On top of being considered one of the happiest and healthiest states in the U.S., Hawaii may have another added benefit for people from the mainland — its diverse environment can reduce prejudice the longer someone lives here.
A study released late last month finds that people from racially homogenous areas show a noticeable decrease in racist views after exposure to multiethnic communities.
As part of the study, 99 white University of Hawaii Manoa students from the mainland filled out a questionnaire before moving to the islands and again nine months later. They were asked about the number of nonwhites in their friend groups, whether they identified with a set of racist assumptions and whether they viewed race as a biological or social construction.
According to College Factual, the three largest ethnic groups in UH Manoa’s undergraduate student body are Asian at 30 percent, multiracial at 25 percent and white at 18 percent.
Cory Lum/Civil Beat
“The purpose of the study was to see, what are the factors that influence our thoughts about racism?” said Kristin Pauker, a UH associate professor of psychology who led the study.
“The primary thing that we saw change (at the end of the study) was how they thought about race,” Pauker said. They became less essentialist over that nine months, which I think is kind of cool because it does show that prejudice isn’t fixed, it’s something that can be changed.”
Race essentialism refers to the tendency to believe that certain character traits are race-based. The study found that 66 percent of students reduced their race essentialism over the nine-month period.
An example of a racially essentialist view is the belief that Asians are naturally good at science and mathematics.
Students who participated in the survey were asked to answer on what level they agree with statements such as:
A person’s race is fixed at birth
Racial groups are primarily determined by biology
It’s possible to be a full member of more than one race
How a person is defined racially depends on the social context
Associate professor of psychology Kristin Pauker said the study showed that “predudice isn’t fixed, it’s something that can be changed.
Olivia Peterkin/Civil Beat
Those who strongly identified with the first two statements were more likely to have race essentialist views, and according to previous studies on the topic — people who have more of these views tend to have more prejudices and biases toward other ethnic groups.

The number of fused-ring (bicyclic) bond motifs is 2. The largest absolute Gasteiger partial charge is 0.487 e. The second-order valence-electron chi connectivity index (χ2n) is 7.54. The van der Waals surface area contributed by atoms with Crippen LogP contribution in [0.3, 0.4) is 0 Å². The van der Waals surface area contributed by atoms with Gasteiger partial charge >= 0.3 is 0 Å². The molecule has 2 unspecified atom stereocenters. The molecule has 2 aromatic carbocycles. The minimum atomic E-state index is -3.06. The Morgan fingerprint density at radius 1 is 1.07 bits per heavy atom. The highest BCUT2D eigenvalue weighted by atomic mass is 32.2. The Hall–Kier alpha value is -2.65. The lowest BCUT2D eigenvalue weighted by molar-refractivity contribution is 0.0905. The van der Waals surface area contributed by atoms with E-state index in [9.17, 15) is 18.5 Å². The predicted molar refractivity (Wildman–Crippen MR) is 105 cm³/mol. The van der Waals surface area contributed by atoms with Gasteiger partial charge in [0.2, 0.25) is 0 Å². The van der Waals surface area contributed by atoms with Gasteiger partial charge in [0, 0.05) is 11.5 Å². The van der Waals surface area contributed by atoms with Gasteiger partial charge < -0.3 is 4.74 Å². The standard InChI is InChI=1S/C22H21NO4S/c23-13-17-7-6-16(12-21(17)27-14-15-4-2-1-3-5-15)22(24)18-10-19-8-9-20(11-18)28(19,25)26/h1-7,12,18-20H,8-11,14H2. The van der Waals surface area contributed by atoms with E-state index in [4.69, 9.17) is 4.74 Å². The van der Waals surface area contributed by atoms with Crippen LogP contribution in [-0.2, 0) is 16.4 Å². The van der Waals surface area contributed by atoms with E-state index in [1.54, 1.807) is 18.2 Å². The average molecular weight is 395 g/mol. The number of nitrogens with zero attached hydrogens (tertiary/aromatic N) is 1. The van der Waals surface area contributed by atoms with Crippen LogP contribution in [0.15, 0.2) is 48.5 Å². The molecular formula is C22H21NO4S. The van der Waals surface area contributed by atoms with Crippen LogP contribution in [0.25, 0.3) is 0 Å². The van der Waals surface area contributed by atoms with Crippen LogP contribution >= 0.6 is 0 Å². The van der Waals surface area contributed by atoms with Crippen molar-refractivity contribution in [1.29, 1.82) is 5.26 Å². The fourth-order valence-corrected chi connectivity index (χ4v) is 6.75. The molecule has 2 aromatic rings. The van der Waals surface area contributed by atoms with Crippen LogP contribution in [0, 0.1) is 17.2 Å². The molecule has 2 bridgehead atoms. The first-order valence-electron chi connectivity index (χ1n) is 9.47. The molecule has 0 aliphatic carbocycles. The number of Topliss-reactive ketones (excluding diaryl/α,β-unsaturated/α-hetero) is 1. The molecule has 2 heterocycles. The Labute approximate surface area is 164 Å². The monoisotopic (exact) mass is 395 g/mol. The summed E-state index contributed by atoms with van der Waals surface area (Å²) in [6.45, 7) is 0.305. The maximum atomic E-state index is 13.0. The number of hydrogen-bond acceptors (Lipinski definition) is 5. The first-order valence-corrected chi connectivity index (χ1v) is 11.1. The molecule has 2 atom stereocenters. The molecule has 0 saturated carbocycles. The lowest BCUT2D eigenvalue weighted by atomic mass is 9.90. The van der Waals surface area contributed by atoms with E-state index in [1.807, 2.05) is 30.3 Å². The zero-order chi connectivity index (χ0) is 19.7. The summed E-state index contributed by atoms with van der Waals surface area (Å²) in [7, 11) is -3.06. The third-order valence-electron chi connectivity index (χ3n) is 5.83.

According to the study, the decrease in race essentialist views could be directly affected by the increase in diverse interactions and friend groups.
Hawaii is unlike any other state because of its unique multicultural population; the Aloha State has the most multiethnic babies and interracial couples in the country.
Clement Bautista, director of the office of multicultural services at UH Manoa, said Hawaii is unique because its wealth of diversity in people and perspectives differs from neighborhood to neighborhood — and that’s just on Oahu.
“Coming here from outside Hawaii, you’re going to experience a different world,” Bautista said.
At the end of the nine-month period, the students were asked to fill out the same questionnaire, and exhibited a noticeable shift in the amount of answers that represented race essentialist views.
The study also said that a decline in race essentialist views can correspond with a decrease in racism and social dominance orientation, or one’s degree of preference for inequality among social groups, as well an increase in the ability to creatively solve problems, over time.
Pauker, who grew up on Oahu, says that while the outcome of the study looks positive in terms of the impact diversity has on perceptions of race, it’s important to note that the state is not without its vices in this area.
“The point of the paper wasn’t to say that Hawaii is perfect and that we don’t have issues with race relations,” Pauker said. “There still are issues.”
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